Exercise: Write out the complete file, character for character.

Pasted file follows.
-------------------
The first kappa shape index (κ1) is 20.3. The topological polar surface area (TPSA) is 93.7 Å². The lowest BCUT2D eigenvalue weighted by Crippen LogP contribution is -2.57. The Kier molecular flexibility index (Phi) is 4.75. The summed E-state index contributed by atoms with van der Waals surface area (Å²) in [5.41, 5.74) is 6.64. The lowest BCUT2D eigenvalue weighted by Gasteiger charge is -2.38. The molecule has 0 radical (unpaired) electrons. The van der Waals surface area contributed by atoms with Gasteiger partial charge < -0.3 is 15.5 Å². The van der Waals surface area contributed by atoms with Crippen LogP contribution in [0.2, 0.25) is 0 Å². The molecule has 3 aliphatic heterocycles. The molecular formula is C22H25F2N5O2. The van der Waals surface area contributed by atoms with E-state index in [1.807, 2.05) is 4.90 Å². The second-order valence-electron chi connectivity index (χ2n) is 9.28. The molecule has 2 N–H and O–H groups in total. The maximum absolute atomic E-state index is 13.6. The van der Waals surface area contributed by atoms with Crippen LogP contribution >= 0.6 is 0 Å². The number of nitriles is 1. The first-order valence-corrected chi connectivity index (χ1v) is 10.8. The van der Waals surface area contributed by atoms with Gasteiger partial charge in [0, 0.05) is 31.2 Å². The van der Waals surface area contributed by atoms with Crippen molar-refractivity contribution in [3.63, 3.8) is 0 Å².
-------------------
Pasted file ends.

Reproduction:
The first kappa shape index (κ1) is 20.3. The topological polar surface area (TPSA) is 93.7 Å². The lowest BCUT2D eigenvalue weighted by Crippen LogP contribution is -2.57. The Kier molecular flexibility index (Phi) is 4.75. The summed E-state index contributed by atoms with van der Waals surface area (Å²) in [5.41, 5.74) is 6.64. The lowest BCUT2D eigenvalue weighted by Gasteiger charge is -2.38. The molecule has 0 radical (unpaired) electrons. The van der Waals surface area contributed by atoms with Gasteiger partial charge < -0.3 is 15.5 Å². The van der Waals surface area contributed by atoms with Crippen LogP contribution in [0.2, 0.25) is 0 Å². The molecule has 3 aliphatic heterocycles. The molecular formula is C22H25F2N5O2. The van der Waals surface area contributed by atoms with E-state index in [1.807, 2.05) is 4.90 Å². The second-order valence-electron chi connectivity index (χ2n) is 9.28. The molecule has 2 N–H and O–H groups in total. The maximum absolute atomic E-state index is 13.6. The van der Waals surface area contributed by atoms with Crippen LogP contribution >= 0.6 is 0 Å². The number of nitriles is 1. The first-order valence-corrected chi connectivity index (χ1v) is 10.8. The van der Waals surface area contributed by atoms with Gasteiger partial charge in [0, 0.05) is 31.2 Å². The van der Waals surface area contributed by atoms with Crippen molar-refractivity contribution in [3.63, 3.8) is 0 Å².